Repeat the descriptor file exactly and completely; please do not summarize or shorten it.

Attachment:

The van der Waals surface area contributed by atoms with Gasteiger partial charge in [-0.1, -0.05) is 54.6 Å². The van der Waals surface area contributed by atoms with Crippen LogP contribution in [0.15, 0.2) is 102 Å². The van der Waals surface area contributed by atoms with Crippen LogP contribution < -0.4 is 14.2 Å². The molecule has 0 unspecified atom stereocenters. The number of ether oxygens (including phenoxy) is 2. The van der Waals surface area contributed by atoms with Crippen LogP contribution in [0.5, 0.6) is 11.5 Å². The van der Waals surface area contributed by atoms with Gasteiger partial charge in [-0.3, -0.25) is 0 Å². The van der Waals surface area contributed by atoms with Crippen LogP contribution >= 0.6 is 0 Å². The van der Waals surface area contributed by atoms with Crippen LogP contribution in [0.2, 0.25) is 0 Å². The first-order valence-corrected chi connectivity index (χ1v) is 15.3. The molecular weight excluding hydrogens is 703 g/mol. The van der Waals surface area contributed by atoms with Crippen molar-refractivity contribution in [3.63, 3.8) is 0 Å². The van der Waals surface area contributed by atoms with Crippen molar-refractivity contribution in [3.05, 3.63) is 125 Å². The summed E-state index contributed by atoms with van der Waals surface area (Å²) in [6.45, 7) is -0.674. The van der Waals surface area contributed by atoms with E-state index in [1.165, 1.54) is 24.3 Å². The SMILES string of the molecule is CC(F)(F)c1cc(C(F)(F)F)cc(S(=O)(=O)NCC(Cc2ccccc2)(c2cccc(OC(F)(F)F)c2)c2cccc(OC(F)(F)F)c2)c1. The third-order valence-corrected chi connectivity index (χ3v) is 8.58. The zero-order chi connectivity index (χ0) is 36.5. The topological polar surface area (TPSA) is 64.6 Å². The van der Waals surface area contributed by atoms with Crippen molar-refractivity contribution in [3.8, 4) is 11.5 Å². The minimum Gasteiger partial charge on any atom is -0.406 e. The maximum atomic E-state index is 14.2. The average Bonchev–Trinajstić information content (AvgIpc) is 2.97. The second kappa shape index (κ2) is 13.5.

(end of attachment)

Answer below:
The van der Waals surface area contributed by atoms with Gasteiger partial charge in [-0.1, -0.05) is 54.6 Å². The van der Waals surface area contributed by atoms with Crippen LogP contribution in [0.15, 0.2) is 102 Å². The van der Waals surface area contributed by atoms with Crippen LogP contribution < -0.4 is 14.2 Å². The molecule has 0 unspecified atom stereocenters. The number of ether oxygens (including phenoxy) is 2. The van der Waals surface area contributed by atoms with Crippen LogP contribution in [0.5, 0.6) is 11.5 Å². The van der Waals surface area contributed by atoms with Gasteiger partial charge in [-0.3, -0.25) is 0 Å². The van der Waals surface area contributed by atoms with Crippen LogP contribution >= 0.6 is 0 Å². The van der Waals surface area contributed by atoms with Crippen LogP contribution in [0.2, 0.25) is 0 Å². The first-order valence-corrected chi connectivity index (χ1v) is 15.3. The molecular weight excluding hydrogens is 703 g/mol. The van der Waals surface area contributed by atoms with Crippen molar-refractivity contribution in [3.63, 3.8) is 0 Å². The van der Waals surface area contributed by atoms with Crippen molar-refractivity contribution in [3.05, 3.63) is 125 Å². The summed E-state index contributed by atoms with van der Waals surface area (Å²) in [6.45, 7) is -0.674. The van der Waals surface area contributed by atoms with E-state index in [1.165, 1.54) is 24.3 Å². The SMILES string of the molecule is CC(F)(F)c1cc(C(F)(F)F)cc(S(=O)(=O)NCC(Cc2ccccc2)(c2cccc(OC(F)(F)F)c2)c2cccc(OC(F)(F)F)c2)c1. The third-order valence-corrected chi connectivity index (χ3v) is 8.58. The zero-order chi connectivity index (χ0) is 36.5. The topological polar surface area (TPSA) is 64.6 Å². The van der Waals surface area contributed by atoms with Crippen molar-refractivity contribution in [3.8, 4) is 11.5 Å². The minimum Gasteiger partial charge on any atom is -0.406 e. The maximum atomic E-state index is 14.2. The average Bonchev–Trinajstić information content (AvgIpc) is 2.97. The second kappa shape index (κ2) is 13.5.